There are too many interesting books that I will probably never have time to read. This is one of them. So I will settle for a few reviews of the book. The diary of Russian teenager Lena Mukhina was recently released. She survived the horrors of the siege of Leningrad during WW2. Over 700,000 civilians died in the battle. Some have called her the Russian Anne Frank.
Stalin said “a single death is a tragedy, a million deaths is a statistic.” This statement sadly and accurately reflects how we respond to waves of human suffering expressed in massive statistics. Its almost like 700,000 isn’t a real number for us. It is too much to wrap our minds around. We get weary. We yawn. We move on. As a result, biographies and diaries can help us see beyond the statistics to the depth of human tragedy. An individual story can make atrocities in the abstract become concrete.
A few things stood out from the review. The first is the bizarre nature of the propaganda pumped out by the Russians. Socialism has been a catastrophic failure, but you would never know it from listening to socialists, even when the city is burning.
“By the time she returns to Leningrad at the end of August, the city is surrounded. On 8 September, the same day that the last road out of the city was captured, the Germans launched their first raid. Lena’s diary becomes a Blitz-like record of sirens, midnight dashes to a basement shelter and long, frightening hours spent listening to the thunder of explosions and anti-aircraft fire outside. Having earlier uncritically regurgitated Sovinform assurances that the Germans were surrendering en masse, she starts questioning government propaganda, scoffing at a radio report that fires are being ‘quickly extinguished’: ‘Quickly indeed, they were burning for five hours!’ News of the fall of Kiev shocks her into her only direct criticism of the leadership: ‘I’m no longer sure they’re not going to surrender Leningrad … So many loud words and speeches: Kiev and Leningrad are unassailable fortresses! … But now this.’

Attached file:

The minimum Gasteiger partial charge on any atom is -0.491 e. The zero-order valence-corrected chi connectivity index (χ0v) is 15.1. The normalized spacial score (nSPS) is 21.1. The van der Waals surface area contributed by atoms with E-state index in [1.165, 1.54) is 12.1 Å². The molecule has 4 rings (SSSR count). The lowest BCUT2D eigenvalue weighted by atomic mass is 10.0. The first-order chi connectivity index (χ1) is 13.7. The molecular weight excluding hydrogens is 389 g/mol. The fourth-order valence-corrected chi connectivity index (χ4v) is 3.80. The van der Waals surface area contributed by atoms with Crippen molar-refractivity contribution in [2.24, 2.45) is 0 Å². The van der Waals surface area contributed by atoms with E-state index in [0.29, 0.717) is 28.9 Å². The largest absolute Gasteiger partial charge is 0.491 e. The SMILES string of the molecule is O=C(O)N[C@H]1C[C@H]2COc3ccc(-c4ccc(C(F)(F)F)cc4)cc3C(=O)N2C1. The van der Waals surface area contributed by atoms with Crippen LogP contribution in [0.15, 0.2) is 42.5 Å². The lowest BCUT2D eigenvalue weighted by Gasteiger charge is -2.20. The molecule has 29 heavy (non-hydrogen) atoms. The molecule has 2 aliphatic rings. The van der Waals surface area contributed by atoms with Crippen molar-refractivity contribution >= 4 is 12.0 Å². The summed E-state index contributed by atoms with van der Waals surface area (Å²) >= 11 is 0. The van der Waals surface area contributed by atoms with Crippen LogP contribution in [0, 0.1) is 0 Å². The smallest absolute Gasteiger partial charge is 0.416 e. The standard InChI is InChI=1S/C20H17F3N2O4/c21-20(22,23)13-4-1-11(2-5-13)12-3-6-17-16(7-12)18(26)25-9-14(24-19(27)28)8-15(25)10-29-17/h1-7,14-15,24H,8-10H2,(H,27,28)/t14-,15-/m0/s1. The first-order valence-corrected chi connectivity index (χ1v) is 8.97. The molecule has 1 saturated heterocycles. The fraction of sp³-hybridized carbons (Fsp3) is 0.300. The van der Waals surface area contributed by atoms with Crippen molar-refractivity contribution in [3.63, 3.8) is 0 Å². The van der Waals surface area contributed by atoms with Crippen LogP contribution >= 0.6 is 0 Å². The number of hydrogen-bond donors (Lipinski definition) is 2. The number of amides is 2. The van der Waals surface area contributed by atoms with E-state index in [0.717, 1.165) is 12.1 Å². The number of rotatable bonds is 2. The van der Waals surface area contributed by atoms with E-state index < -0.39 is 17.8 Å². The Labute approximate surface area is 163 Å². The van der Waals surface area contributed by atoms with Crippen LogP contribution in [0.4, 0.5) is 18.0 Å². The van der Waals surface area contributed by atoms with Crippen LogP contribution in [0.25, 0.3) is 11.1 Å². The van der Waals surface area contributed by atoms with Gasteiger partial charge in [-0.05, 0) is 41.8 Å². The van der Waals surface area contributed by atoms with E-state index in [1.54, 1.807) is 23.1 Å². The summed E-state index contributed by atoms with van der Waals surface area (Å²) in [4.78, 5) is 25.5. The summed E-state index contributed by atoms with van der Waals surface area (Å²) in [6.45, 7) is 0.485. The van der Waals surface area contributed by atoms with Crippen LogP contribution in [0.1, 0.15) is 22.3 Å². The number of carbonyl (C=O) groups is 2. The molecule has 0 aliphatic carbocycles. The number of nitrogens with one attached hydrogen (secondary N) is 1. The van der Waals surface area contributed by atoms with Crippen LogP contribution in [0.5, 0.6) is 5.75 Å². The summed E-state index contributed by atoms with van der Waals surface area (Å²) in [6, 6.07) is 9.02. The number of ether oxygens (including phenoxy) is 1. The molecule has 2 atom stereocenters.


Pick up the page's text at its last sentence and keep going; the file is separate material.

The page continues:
Also, I am struck by the horrors of the siege and the effect of starvation on the human soul. All of this is so foreign to me. I have a hard time imagining such cruelty and desperation because I have never experienced it. I can’t imagine being so hungry that eating wall paper paste would be a welcome treat.
“In the depths of the siege winter, many households disintegrated emotionally as well as physically. Lena’s held together. Her mother continued to walk to her workplace daily, bringing home and sharing whatever she was given for ‘lunch’. A windfall was sheets of carpenter’s glue, which could be boiled up and turned into edible jelly. Aka [her governess] queued at the bread shops, for hours at a time, in temperatures that dipped into the minus thirties. Both adults turned a blind eye when Lena hid the pathetic quantities of ‘meat jelly’ she brought home from school. By the end of the year, though, Aka was too weak to leave her bed. ‘Aka’, Lena records on 28 December,, ‘is just an extra mouth to feed. I don’t know how I can even bring myself to write such things. But my heart has turned to stone. The thought of it doesn’t upset me at all… If she is going to die I hope it happens after the 1st, so we’ll be able to get her ration card.’ Aka obliges, dying on New Year’s Day. A few weeks later Lena’s mother follows suit: a one-line entry for 8 February reads, ‘Mama died yesterday morning. I am all alone.’ From then on, Lena fights as much against despair as against hunger: ‘When I wake up in the morning, at first I can’t believe that Mama has really died … But then the awful reality sinks in. Mama has gone! Mama is no longer alive! … I feel like howling, screaming, banging my head against the wall and biting myself! How am I going to live without Mama?’